© Craig Stanley
It's been a great time for drum events lately and we were looking forward to this particular one as it rounded off an intense deadline week in the Rhythm office. Our destination? In-store at Poole Percussion for the Sabian Artisan clinic tour.
The tour was organised by Westside Distribution to promote Sabian's impressive range of Artisan cymbals, and who better to put these beauties through their paces than renowned session aces Ralph Salmins and Karl Brazil - two drummers playing very different gigs (Ralph's recent work includes a host of blockbuster film soundtracks and Karl has been touring relentlessly with James Blunt whilst recording with the likes of Feeder and Take That), but sharing a common thread - both are successful working musicians.
With two Gretsch kits adorning the stage we were treated to Ralph first. He demonstrated exactly why he is the first call for many top producers and artists, showcasing the importance of impeccable time-keeping, a graceful touch and considered dynamics. Performing a handful of tracks, including Georgie Fame's 'Yeah Yeah', he was able represent the essential weapons a session drummers should have in their arsenal. They're rare clinic tools, but brushes also make an appearance with Ralph laying it down whilst pushing and pulling a groove around a click. The key thread through all of his playing and discussion was to keep things simple, don't over-analyse and serve the music.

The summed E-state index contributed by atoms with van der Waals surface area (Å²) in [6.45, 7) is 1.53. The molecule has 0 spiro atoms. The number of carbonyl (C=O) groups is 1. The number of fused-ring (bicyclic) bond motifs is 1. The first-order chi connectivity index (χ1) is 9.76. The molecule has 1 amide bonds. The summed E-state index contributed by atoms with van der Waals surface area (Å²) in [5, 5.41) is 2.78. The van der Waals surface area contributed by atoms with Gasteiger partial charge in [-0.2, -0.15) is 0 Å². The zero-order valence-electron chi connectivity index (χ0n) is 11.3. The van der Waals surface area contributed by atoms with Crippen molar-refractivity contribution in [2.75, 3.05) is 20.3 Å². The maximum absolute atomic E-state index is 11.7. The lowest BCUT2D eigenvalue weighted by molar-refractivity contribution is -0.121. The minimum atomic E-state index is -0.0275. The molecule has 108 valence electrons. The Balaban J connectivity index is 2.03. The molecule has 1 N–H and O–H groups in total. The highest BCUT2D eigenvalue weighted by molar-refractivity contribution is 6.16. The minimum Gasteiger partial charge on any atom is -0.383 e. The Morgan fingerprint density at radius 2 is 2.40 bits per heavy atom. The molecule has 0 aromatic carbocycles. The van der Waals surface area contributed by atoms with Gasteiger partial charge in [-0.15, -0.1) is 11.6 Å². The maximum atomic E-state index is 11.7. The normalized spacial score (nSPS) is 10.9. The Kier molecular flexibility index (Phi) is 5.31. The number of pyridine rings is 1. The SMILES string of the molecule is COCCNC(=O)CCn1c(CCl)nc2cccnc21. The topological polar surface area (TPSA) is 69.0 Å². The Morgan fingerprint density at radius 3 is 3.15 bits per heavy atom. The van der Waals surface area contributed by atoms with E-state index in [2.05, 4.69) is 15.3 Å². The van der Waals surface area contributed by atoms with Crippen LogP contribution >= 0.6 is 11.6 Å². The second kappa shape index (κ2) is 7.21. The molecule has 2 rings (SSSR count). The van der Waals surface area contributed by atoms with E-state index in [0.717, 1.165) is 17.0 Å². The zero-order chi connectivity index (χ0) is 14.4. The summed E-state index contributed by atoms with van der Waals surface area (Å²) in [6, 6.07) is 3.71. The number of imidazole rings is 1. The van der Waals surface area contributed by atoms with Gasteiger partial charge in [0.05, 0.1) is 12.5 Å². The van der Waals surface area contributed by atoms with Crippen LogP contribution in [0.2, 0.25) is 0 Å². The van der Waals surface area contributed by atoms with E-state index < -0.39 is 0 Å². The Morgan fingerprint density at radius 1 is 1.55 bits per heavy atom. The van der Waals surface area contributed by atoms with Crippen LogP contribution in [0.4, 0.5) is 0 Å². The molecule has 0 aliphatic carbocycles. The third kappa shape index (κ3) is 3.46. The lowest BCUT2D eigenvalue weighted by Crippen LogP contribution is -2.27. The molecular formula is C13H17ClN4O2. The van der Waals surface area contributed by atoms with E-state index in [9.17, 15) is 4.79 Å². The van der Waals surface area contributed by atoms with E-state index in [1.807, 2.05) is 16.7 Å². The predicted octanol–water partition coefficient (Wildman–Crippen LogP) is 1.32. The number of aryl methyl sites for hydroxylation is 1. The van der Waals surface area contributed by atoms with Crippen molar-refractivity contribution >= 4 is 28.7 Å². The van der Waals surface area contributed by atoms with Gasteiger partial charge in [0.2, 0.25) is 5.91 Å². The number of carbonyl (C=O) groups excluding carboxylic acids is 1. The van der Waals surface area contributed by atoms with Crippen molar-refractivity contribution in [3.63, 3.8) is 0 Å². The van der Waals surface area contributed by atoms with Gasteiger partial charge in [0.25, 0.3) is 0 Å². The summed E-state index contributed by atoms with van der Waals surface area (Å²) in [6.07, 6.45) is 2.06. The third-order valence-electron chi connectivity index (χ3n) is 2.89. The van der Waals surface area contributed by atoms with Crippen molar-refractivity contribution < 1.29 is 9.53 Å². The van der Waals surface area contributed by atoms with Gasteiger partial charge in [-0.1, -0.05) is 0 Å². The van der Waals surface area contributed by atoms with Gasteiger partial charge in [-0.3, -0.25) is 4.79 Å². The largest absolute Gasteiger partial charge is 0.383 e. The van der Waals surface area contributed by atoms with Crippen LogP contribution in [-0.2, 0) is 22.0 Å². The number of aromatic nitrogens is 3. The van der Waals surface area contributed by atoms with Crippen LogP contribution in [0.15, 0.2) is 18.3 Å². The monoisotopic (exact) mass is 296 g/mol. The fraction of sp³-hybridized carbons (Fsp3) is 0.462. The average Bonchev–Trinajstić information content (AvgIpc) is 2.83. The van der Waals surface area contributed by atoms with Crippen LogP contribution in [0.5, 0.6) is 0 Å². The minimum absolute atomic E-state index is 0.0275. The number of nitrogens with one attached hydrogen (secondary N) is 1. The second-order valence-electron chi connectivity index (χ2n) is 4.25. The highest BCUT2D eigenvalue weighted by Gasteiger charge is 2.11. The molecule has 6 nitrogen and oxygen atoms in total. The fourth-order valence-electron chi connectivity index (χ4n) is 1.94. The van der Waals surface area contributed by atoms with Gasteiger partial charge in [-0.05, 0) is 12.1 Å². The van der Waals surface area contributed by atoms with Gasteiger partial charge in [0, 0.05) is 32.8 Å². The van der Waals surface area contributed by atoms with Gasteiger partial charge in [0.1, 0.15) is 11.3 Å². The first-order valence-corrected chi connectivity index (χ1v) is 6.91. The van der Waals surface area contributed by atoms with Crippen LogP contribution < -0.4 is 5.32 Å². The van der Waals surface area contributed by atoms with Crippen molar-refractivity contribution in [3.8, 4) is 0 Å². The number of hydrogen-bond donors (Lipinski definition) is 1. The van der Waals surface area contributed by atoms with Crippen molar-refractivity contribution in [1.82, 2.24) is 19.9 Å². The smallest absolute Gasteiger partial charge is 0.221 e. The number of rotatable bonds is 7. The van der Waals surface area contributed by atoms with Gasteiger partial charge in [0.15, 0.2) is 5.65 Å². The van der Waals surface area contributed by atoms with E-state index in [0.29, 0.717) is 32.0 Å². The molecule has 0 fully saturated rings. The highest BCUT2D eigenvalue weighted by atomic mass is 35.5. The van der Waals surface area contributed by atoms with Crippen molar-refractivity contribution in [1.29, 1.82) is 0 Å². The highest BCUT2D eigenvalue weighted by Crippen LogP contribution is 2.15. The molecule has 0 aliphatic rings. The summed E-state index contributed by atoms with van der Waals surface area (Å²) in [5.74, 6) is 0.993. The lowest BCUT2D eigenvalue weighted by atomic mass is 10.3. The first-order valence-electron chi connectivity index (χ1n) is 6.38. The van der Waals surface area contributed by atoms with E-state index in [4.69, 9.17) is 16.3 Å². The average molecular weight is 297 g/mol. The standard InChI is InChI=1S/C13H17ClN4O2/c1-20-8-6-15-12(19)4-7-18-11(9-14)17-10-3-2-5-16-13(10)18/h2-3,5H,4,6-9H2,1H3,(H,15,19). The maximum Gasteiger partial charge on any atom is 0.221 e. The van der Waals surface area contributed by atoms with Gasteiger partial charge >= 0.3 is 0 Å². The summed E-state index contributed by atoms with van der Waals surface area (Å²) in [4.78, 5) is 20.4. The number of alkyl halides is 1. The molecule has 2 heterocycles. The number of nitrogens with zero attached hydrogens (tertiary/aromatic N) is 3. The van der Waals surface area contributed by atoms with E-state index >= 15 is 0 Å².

Next up, Mr Brazil, the second Gretsch player of the evening. Shying away from his day job for a moment, Karl let loose on a high-energy fusion number, miles away from the two and four that pays his wages. This served as the perfect contrast to what he does for a living, before moving on to perform recent recordings from Take That and Jason Mraz, and then a rockier number from Feeder - adaptability is key. It was inspiring to hear more about Karl's musical background and his tips on getting involved with the session scene.
The parting shot came with both drummers swapping kits (Ralph on Karl's rock monster, Karl on Ralph's economical jazz set-up) and proceeded to trade licks. Both had the chops and were clearly in their element. Proof that, although their jobs might appear 'easy' on the surface, at the foundation is a grounding in rudiments and consumer-pleasing musicality. A fantastic evening.